Movies don’t come much bigger than Tenet – with or without the current dearth of choices available on the big screen.
It is a blockbuster of epic proportions from the brilliantly warped mind of Christopher Nolan, the man who unleashed the mind-bending Inception on unsuspecting audiences a decade ago and has had a plethora of other successful releases starting with Following in 1998 and also including Momento, The Dark Knight and Dunkirk.
Nolan has been developing the script and central ideas for Tenet for over a decade, with five years of that being dedicated to writing the screenplay, and the results are evident from the frenetic opening scene which captures – and keeps – your attention from the outset.
It is easy to get lost in the spectacle with guns, rescues, betrayal, conflict and treachery dominating almost every scene but one thing that is vitally important when enjoying Tenet is you must close your mind off from everything it believes and allow the impossible to become possible as the sci-fi nature of the film begins to dominate.
With a central underlying theme of the future dictating the past and the ramifications in the event of the two becoming intertwined, Tenet is much more than a movie about time travel. While the concept of travel is central to the plot, the manner in which it is handled is fresh and exciting and will consume your thoughts long after leaving the cinema.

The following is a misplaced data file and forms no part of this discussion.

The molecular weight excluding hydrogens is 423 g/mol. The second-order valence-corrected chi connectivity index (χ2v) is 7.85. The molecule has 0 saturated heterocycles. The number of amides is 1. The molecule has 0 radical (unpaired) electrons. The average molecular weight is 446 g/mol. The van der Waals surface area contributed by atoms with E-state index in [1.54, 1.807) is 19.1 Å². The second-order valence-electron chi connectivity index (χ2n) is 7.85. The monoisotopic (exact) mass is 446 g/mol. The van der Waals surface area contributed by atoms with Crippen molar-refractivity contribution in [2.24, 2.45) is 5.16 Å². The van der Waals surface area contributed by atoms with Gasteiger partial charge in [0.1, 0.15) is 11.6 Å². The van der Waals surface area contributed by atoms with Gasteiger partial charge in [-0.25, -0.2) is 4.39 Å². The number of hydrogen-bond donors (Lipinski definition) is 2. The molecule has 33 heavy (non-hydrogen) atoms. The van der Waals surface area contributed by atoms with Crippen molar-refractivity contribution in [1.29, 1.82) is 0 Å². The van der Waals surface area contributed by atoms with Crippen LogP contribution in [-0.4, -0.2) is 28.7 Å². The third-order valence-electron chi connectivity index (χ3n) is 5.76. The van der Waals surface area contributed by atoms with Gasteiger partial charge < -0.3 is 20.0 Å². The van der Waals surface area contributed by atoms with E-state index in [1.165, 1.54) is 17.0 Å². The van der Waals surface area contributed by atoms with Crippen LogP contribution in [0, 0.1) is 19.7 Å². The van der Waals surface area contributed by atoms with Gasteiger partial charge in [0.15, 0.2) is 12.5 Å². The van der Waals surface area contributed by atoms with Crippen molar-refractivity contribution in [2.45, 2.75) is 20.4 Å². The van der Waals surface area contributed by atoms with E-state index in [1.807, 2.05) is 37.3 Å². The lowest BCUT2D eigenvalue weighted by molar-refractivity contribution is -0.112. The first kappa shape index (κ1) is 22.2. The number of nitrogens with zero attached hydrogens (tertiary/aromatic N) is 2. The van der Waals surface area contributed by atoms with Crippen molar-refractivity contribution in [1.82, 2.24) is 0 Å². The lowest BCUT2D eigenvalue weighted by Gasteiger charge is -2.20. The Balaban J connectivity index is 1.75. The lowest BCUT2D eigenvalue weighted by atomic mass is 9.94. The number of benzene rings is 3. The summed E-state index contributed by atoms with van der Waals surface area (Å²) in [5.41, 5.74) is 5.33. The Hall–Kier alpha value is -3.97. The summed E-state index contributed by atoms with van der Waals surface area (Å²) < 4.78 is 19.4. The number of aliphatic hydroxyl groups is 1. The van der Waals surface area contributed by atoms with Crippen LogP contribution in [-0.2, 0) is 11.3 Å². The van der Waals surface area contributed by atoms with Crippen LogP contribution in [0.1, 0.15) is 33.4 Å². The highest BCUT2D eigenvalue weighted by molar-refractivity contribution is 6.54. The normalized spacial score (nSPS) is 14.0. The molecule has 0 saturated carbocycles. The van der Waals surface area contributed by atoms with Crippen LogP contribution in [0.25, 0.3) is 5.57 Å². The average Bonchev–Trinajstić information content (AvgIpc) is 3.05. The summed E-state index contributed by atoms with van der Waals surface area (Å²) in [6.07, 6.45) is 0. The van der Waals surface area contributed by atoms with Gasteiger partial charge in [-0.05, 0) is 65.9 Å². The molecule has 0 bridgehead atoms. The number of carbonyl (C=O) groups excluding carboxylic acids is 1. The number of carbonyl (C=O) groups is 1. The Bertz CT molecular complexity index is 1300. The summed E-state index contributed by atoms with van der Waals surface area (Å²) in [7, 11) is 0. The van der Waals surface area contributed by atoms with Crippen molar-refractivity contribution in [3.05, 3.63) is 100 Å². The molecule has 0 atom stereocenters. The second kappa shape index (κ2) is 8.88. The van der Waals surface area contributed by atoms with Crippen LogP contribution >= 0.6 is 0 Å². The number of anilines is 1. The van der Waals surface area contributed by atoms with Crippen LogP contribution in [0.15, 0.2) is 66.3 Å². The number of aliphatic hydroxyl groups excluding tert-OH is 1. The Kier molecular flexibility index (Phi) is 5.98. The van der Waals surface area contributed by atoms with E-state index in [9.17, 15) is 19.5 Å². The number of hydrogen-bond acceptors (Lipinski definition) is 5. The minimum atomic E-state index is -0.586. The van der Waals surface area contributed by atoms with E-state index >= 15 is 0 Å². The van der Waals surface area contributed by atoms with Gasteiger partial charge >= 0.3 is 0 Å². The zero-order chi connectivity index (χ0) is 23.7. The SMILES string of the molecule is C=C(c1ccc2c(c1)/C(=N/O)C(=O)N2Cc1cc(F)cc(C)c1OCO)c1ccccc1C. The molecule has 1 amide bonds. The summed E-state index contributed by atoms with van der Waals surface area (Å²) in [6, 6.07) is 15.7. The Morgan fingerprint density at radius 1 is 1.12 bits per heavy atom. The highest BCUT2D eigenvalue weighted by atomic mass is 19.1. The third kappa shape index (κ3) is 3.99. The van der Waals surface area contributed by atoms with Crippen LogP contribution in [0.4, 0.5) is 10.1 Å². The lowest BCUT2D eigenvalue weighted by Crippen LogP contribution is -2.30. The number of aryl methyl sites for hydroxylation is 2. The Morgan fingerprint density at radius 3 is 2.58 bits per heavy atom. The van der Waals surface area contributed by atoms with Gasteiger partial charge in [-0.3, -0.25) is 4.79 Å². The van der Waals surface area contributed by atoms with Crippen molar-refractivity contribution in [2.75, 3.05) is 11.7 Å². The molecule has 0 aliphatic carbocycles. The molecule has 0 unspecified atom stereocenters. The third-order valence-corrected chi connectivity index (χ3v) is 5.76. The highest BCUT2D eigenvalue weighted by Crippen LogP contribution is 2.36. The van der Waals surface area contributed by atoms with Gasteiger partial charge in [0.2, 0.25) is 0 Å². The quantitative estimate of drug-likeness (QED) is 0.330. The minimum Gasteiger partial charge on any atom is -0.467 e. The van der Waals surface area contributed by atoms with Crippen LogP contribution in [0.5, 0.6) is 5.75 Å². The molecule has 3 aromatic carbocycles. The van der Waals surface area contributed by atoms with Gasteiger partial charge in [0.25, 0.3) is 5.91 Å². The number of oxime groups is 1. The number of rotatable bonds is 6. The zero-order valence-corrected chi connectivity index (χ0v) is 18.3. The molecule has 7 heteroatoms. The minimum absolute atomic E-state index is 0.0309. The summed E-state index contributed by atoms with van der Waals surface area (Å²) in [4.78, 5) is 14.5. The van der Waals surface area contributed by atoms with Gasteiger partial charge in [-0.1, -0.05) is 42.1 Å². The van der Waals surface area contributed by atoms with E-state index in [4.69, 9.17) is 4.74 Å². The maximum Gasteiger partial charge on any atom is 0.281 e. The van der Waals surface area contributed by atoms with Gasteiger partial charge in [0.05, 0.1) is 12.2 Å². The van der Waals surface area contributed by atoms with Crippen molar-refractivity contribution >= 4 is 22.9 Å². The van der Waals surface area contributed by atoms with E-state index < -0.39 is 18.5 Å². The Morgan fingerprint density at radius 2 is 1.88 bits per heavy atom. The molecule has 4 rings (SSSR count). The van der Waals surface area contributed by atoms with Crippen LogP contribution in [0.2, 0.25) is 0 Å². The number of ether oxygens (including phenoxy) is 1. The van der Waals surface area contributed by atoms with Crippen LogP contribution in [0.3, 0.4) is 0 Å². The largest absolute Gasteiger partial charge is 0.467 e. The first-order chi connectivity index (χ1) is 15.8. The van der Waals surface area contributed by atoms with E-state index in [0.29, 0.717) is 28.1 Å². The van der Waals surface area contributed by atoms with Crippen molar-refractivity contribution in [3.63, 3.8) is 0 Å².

As the plot unfolds Tenet almost loses itself in its own cleverness at times but remains bound together by convincing performances from each of its actors who handle the intense and sporadic timeline of events with conviction.
The film’s protagonist, the un-named soldier-for-hire turned saviour-of-the-world John David Washington (Blakkklansman), displays all of the frailty of an expendable asset while simultaneously learning the magnitude of his personal involvement.
Kenneth Branagh (Murder On The Orient Express) is imposing as Russian arms dealer Andre Sator, who holds the key to the potential demise of the world and is hellbent on turning it. Elizabeth Debieki (The Great Gatsby) as his long-suffering wife Kat displays a vulnerable sensitivity that belies her marriage to her violent, abusive husband and Robert Pattinson (Remember Me) finally breaks the shackles of his Twilight persona with an engaging performance as the second hero of the piece. His banter and connection with Washington keeps the story flowing at a cracking pace, while also providing much needed moments of levity from a plot that weighs heavily throughout.
Tenet is a movie that manages the rare feat of leaving you thinking about its components well after its final credits without wrapping things up in a presentable bow. Certain key moments are left tantalisingly ambiguous, providing resolution without making a definitive statement. As with all things science fiction the viewer’s beliefs are forced to take a back seat but where other films fail by dictating the matters of cause and effect, Tenet gives you a glimpse of the answers without the finality of clear resolution and stands out from many others by that fact alone.